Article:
THE ISSUE: National Flood Insurance Program rates.
OUR OPINION: Realistic flood insurance policy needed.
Many Florida businesses and homeowners are still catching their breath from recent double-digit increases in property insurance premiums spurred by ballooning reinsurance costs, loss creep from hurricanes and coastal flooding from rising seas.
Adding to their financial burden is the Federal Emergency Management Agency (FEMA) Risk Rating 2.0 program that went into effect Oct. 1. A real game changer, it could leave more than 1.7 million Floridians with National Flood Insurance Program (NFIP) policies wheezing from rate increases.
Implementation of the Risk Rating 2.0 system is the first change to the way the NFIP calculates premiums since the 1970s and is the most dramatic change since the program was created by Congress in 1968 to provide federally subsidized policies to property owners in flood-prone areas.
Heretofore, FEMA’s risk-rating system placed properties either in or out of the “100-year” event floodplain. The rating system’s subsidized low premiums, which were not proportionate to risk, have served to incentivize property owners to roll the dice and build in flood-prone areas, rather than promote risk aversion.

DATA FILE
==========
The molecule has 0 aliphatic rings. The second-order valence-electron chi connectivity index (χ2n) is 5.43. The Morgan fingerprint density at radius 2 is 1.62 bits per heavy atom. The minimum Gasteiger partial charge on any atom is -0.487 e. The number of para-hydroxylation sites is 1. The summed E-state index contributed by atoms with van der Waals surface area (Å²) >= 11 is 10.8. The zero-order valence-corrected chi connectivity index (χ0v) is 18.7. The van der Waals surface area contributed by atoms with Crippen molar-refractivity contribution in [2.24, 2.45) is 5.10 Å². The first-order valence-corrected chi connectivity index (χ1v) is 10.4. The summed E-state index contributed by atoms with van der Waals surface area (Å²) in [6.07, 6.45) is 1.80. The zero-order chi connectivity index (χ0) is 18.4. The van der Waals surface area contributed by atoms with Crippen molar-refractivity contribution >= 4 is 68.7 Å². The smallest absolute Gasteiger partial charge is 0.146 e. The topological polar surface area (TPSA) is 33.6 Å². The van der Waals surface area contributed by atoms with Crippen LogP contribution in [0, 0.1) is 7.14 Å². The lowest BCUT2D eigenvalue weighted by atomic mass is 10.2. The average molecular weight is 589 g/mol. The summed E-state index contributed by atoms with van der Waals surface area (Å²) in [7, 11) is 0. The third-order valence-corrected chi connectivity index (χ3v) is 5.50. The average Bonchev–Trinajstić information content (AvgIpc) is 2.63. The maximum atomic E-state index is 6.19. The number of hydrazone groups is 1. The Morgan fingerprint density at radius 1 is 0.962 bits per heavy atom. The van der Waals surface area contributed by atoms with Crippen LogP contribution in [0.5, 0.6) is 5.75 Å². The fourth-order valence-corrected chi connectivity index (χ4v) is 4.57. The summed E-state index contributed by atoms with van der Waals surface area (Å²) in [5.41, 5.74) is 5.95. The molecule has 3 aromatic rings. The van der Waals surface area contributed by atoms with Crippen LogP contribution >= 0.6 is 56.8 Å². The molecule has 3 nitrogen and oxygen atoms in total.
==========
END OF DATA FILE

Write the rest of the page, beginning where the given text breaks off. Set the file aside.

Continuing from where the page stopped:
Given the NFIP’s ballooning $20.5 billion U.S. Treasury debt that’s accruing more than $1 million in interest daily and the risk of catastrophic flooding events that’s becoming more common due to climate change and rising sea level, a more realistic rating system linking premiums to risk is essential to the program’s solvency.
Accordingly, the new risk-rating system uses home value, distance from the water, and first floor elevation to determine a property’s flood risk for calculating the flood insurance premium.
Although FEMA estimates 20% of Florida NFIP policyholders will see decreases in their premiums under the new risk-rating system, the overwhelming majority will see average first-year increases ranging from less than $10 per month to over $20 per month. And as things go, costs can be expected to grow annually up to the cap of 18% per year for primary residences in subsequent years.
The NIFP’s solvency and added financial burden on impacted Floridians that could ultimately price some out of their homes or businesses has created an insurance conundrum of how to best meet the needs of insurer and policyholder.
With bipartisan opposition against the new rating system building in Congress, premiums must not only be based on proportional risk, but also affordability. As such, the fairest option for all parties would be the creation of a means-tested affordability program.
Otherwise, growing public pressure could prompt Congress to torpedo the Risk Rating 2.0 system, as it did the 2012 Biggert-Waters Flood Insurance Reform Act in response to skyrocketing premiums, to the detriment of the NFIP and those it protects.